Hans Andersen Brendekilde (Danish, 1857–1942)
Abel’s Offer, 1908
Oil on canvas, 30 5/16 x 55 1/2 in.
Signed lower left: H.A. Brendekilde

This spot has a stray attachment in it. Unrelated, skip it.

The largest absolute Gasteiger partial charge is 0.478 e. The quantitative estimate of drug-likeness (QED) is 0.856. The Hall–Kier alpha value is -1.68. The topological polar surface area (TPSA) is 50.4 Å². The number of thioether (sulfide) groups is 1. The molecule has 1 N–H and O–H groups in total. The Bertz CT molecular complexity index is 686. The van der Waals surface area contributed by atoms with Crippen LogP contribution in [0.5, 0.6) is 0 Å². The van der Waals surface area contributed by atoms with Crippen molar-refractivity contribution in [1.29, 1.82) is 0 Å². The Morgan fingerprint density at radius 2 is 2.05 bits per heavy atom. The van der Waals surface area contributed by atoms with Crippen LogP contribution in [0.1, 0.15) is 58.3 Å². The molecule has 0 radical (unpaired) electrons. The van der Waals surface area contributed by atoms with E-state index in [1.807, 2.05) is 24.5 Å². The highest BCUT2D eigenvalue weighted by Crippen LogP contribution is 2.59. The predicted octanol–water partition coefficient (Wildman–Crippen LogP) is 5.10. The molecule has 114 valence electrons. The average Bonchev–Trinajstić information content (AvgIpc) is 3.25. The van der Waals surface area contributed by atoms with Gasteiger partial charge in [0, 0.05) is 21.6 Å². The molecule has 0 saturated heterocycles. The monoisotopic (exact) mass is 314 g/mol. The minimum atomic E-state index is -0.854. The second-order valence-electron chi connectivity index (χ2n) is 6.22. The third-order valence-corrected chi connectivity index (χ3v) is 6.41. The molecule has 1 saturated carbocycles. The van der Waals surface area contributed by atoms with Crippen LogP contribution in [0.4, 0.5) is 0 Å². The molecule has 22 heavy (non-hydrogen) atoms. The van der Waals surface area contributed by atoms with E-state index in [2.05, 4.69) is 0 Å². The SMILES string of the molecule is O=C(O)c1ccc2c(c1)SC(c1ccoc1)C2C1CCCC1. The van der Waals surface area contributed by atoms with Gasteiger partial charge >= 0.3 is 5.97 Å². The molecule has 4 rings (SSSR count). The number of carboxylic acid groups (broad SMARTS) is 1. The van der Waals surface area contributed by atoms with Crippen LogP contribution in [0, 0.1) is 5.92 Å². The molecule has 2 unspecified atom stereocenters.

In the 1890s, Brendekilde began to paint religious subjects, which often echo earlier genre scenes then infused with spirituality. Abel’s Offer is not situated within the contemporary world, however, but relates the biblical story from Genesis (4:3-5) when Abel, one of Adam and Eve’s sons and a shepherd, offers to God. While God accepts Abel’s offering, he rejects the offer of Abel’s brother Cain, a farmer, who in a fit of rage murders his brother—an episode that Brendekilde dealt with in his earlier painting, Cain Working in the Field After Having Killed His Brother Abel (1896, Frimurerlogen Cimbria, Aalborg). In the left background of Abel’s Offer, Brendekilde refers to his earlier painting through the figure of Cain standing amid the tilled earth but avoids the drama and psychological exploration typically found in representations of the biblical brothers—and which he addressed in his earlier painting. Rather than focus on Cain’s treacherous act of fratricide or subsequent remorse, Brendekilde concentrates on the beauty of the landscape and the relationship of man and animal, acknowledging the legacy of the Golden Age of Danish painting (roughly the first half of the 19th century), when artists used landscape to create a new national identity.